940 Limited slip diff identification

Wanting to know for sure if my wagon has LSD, tag on diff housing see photo says if has LSD. Jacking up the rear end both wheels off the ground and turning one wheel and the other might move slightly or not at all. AnyJ2q2VDgh.jpg


  • How do you know 1031 on tag says it is
  • How do you know 1031 on tag says it is

    1031 says that its not, also the LSD was never an option or a std feature on a 8v 940
    1041 == LSD on 940's
  • Vee_QueVee_Que @Vee_Que South Eastern suburbs Melbourne.
    Also 4.10 was standard with the Aw71/0l auto.
  • G'day, I don't want to hi-jack the thread but it is titled "limited slip diff ID" .

    My '93 240 wagon has this label on the axle tube.

    After reading the previous comments I followed the link .

    I'm confident that I have a locking diff. I'm hoping someone can confirm this for me and maybe start a discussion on ,if my car does have a locking diff Is it rare? Why does it have the diff? etc.

    My diff link:-


    I've done some reading ( internet research ) and as far as I can tell Aussie 240's shouldn't have locking diffs.

    Would it be possible to fit ABS to my car?

    My '93 wagon has 230fx motor,AW71 trans and 1031 diff.

    It also has driver's airbag.

    I've looked up the chassis number and it's one of the last 15,000 made. Imported from Gothemburg.

    I had planned to do some modifications to the car but now, more and more I'm thinking I may have something quite rare ,to Australia at least, and should not mess with it.


    My car as it will appear in "Peter Rabbitt2" release date February.

  • edited January 7

    p/n 1216417-4 is a 3.73:1, non-LSD rear axle.

    See 240 1988+ parts manual, Group 46, pages 633 and 649.

    It won't have an LSD unless one was fitted after the car left the factory.

    ETA - p/n 1216416 was the LSD version.

  • SpacSpac @Spac Canberra-ish.

    As a general statement:

    LSDs were never standard fitment to ADM RWD Volvos. They were an option, but one that was very, very, very rarely ever selected.

    The vast majority of the small handful that were optioned, were in 140s destined for motorsport use from new. They got even less common from there, as Volvo’s market (and marketing) moved more and more toward safety.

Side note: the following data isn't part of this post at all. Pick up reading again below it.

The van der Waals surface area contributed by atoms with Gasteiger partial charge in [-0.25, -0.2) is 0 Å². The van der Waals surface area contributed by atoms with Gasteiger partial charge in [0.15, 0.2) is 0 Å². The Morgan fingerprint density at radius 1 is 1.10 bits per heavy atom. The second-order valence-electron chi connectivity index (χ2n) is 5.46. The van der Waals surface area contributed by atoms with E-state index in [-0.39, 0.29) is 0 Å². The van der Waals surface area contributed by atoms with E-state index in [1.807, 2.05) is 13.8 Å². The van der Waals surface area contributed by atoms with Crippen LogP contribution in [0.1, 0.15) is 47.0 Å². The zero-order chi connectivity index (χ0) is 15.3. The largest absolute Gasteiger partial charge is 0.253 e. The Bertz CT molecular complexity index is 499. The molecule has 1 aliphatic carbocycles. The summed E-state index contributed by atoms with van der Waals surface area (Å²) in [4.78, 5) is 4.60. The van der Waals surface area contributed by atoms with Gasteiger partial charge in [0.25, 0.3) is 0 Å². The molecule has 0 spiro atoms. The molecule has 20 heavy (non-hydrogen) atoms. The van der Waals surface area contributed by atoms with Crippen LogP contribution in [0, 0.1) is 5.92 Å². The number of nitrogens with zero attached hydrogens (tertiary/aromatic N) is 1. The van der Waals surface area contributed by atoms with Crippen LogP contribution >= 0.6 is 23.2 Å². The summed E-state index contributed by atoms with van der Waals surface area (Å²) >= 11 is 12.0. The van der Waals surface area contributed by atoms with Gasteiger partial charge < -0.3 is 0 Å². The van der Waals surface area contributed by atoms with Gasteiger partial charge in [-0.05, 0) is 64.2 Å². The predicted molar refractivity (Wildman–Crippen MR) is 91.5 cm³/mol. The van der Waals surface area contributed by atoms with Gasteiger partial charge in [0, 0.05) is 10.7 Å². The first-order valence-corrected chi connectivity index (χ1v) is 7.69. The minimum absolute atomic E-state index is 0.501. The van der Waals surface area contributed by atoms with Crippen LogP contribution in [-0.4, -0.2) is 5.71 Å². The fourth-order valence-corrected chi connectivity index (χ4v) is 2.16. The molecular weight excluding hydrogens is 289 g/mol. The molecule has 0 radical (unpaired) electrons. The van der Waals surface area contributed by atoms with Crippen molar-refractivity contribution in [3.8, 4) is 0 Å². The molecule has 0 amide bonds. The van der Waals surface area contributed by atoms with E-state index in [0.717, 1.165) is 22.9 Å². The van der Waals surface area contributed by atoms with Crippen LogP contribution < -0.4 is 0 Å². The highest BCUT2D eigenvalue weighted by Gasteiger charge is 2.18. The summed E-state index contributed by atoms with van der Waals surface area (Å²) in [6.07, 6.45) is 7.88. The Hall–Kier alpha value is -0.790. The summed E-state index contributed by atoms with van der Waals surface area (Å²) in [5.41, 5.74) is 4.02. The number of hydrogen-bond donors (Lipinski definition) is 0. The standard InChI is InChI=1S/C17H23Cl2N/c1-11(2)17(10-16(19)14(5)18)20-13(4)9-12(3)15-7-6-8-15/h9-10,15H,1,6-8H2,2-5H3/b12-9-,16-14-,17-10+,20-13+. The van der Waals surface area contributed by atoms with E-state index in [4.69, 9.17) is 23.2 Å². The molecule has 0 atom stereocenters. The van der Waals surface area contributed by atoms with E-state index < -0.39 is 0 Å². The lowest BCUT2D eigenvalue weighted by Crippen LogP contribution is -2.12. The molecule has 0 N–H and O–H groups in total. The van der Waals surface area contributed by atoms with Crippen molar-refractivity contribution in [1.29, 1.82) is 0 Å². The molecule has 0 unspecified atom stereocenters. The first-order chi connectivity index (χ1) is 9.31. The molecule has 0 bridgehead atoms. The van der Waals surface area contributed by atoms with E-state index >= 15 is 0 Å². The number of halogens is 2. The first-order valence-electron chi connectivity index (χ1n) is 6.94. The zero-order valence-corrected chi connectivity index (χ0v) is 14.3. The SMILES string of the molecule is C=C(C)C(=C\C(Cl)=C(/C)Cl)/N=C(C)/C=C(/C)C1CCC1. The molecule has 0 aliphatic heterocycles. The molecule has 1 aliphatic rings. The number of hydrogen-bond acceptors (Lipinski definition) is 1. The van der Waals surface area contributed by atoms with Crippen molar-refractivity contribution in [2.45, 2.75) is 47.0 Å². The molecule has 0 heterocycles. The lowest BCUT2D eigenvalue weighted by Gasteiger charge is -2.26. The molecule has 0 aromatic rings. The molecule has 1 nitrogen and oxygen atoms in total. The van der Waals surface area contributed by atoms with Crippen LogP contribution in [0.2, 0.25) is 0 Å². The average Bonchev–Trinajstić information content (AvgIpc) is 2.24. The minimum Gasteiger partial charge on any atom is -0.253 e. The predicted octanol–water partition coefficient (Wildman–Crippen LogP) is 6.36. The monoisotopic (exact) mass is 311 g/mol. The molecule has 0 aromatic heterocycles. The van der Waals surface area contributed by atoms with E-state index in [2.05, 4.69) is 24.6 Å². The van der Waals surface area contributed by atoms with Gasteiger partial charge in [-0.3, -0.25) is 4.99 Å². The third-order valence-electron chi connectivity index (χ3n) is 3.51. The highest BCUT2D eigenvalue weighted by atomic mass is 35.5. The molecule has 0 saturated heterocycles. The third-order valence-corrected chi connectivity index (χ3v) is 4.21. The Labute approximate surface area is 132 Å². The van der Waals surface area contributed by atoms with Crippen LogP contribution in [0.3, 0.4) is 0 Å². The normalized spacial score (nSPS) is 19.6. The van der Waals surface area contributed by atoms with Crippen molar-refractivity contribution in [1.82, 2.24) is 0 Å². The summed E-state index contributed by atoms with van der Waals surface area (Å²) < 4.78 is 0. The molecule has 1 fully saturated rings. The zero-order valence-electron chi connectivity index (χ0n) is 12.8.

In nearly twent five years of messing around with these things, I have never heard of anyone stumbling across an LSD in their car.

    Cars like Rabbitt’s COULD be the exception, as funny things happen at the end of a model life cycle (like the Ohlins shocks in late C70s), but my money is still on it having an open diff.

  • Oh bother, I must be misinterpreting this page from parts store.

    Rear axle -1991 1992- Differential lock. 1985 1986-

    Full Diagram


    MARKED 3.73-1216417

    What does the "differential lock" refer to.

    Wishful thinking on my part....LOL

  • SpacSpac @Spac Canberra-ish.

    Jack it up and see. In gear/park with both rear wheels off the ground and handbrake off, try to spin a rear wheel.

    Open diff = wheels spin in opposite directions.

    If you can’t spin the wheel, then pop it into neutral and try again. If both wheels rotate in the same direction, then that’s a good sign of an LSD.

  • 1041 is the volvo number for ALD (automatic locking differential) This is not another term for LSD

    See here for the detail

    People think their G80 1041 axle in their 940 is an LSD, it's not

    Once the centre rpm reaches 100 (roughly 40km/h) the centrifugal force opens the weight, thereby unlocking the centre. In Sweden where it snows, many 940's have the 1041. It locks when it senses a difference in rpm between the axles, so it only locks when you encounter wheelspin. Once you go beyond 40 km/h, it unlocks. People have had success removing most of the weight which is used to unlock the centre so it acts more like a full time locker, but only when there is a wheel speed difference between left and right. The 1041 acts like an open axle until it loses traction on one side

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